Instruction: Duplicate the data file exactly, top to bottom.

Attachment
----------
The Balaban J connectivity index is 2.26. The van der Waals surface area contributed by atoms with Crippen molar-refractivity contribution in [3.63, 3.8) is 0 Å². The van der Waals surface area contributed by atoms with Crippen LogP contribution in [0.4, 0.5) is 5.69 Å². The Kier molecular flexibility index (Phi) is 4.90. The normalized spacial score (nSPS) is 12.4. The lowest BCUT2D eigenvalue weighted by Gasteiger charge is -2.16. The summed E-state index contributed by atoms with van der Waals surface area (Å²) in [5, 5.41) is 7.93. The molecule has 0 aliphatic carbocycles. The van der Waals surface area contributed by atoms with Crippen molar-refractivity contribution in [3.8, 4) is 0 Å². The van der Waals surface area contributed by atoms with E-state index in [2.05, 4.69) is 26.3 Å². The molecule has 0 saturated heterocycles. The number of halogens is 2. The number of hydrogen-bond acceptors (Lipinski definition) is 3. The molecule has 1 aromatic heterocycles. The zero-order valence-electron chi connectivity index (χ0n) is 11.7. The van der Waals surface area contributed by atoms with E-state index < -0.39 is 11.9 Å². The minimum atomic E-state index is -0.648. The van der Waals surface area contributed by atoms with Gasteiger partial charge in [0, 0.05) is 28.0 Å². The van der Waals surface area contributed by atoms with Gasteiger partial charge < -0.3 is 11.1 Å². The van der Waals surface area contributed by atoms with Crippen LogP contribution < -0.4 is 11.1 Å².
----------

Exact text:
The Balaban J connectivity index is 2.26. The van der Waals surface area contributed by atoms with Crippen molar-refractivity contribution in [3.63, 3.8) is 0 Å². The van der Waals surface area contributed by atoms with Crippen LogP contribution in [0.4, 0.5) is 5.69 Å². The Kier molecular flexibility index (Phi) is 4.90. The normalized spacial score (nSPS) is 12.4. The lowest BCUT2D eigenvalue weighted by Gasteiger charge is -2.16. The summed E-state index contributed by atoms with van der Waals surface area (Å²) in [5, 5.41) is 7.93. The molecule has 0 aliphatic carbocycles. The van der Waals surface area contributed by atoms with Crippen molar-refractivity contribution in [3.8, 4) is 0 Å². The van der Waals surface area contributed by atoms with E-state index in [2.05, 4.69) is 26.3 Å². The molecule has 0 saturated heterocycles. The number of halogens is 2. The number of hydrogen-bond acceptors (Lipinski definition) is 3. The molecule has 1 aromatic heterocycles. The zero-order valence-electron chi connectivity index (χ0n) is 11.7. The van der Waals surface area contributed by atoms with E-state index < -0.39 is 11.9 Å². The minimum atomic E-state index is -0.648. The van der Waals surface area contributed by atoms with Gasteiger partial charge in [0, 0.05) is 28.0 Å². The van der Waals surface area contributed by atoms with Gasteiger partial charge < -0.3 is 11.1 Å². The van der Waals surface area contributed by atoms with Crippen LogP contribution < -0.4 is 11.1 Å².